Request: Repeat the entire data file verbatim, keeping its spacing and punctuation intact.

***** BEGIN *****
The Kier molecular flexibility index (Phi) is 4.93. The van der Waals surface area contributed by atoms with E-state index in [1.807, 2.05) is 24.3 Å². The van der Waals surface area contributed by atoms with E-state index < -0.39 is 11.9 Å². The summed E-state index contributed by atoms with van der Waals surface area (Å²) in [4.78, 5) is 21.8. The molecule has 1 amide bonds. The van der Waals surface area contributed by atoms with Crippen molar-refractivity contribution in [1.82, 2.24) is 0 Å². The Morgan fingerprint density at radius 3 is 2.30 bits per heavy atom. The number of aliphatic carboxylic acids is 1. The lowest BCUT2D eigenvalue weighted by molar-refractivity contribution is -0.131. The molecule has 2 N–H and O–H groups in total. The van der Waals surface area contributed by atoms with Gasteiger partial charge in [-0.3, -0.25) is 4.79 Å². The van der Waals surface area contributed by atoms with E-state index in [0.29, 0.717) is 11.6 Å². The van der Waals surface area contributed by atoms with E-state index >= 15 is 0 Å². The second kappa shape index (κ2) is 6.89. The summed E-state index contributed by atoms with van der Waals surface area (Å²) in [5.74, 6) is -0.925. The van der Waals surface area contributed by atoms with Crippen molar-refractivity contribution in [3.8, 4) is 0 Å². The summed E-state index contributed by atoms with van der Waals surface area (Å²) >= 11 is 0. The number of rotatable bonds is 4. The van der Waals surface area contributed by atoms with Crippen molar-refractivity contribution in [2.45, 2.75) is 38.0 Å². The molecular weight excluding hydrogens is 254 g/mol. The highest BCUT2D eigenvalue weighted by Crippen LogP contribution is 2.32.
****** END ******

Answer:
The Kier molecular flexibility index (Phi) is 4.93. The van der Waals surface area contributed by atoms with E-state index in [1.807, 2.05) is 24.3 Å². The van der Waals surface area contributed by atoms with E-state index < -0.39 is 11.9 Å². The summed E-state index contributed by atoms with van der Waals surface area (Å²) in [4.78, 5) is 21.8. The molecule has 1 amide bonds. The van der Waals surface area contributed by atoms with Crippen molar-refractivity contribution in [1.82, 2.24) is 0 Å². The Morgan fingerprint density at radius 3 is 2.30 bits per heavy atom. The number of aliphatic carboxylic acids is 1. The lowest BCUT2D eigenvalue weighted by molar-refractivity contribution is -0.131. The molecule has 2 N–H and O–H groups in total. The van der Waals surface area contributed by atoms with Gasteiger partial charge in [-0.3, -0.25) is 4.79 Å². The van der Waals surface area contributed by atoms with E-state index in [0.29, 0.717) is 11.6 Å². The van der Waals surface area contributed by atoms with E-state index >= 15 is 0 Å². The second kappa shape index (κ2) is 6.89. The summed E-state index contributed by atoms with van der Waals surface area (Å²) in [5.74, 6) is -0.925. The van der Waals surface area contributed by atoms with Crippen molar-refractivity contribution in [3.8, 4) is 0 Å². The summed E-state index contributed by atoms with van der Waals surface area (Å²) >= 11 is 0. The number of rotatable bonds is 4. The van der Waals surface area contributed by atoms with Crippen molar-refractivity contribution in [2.45, 2.75) is 38.0 Å². The molecular weight excluding hydrogens is 254 g/mol. The highest BCUT2D eigenvalue weighted by Crippen LogP contribution is 2.32.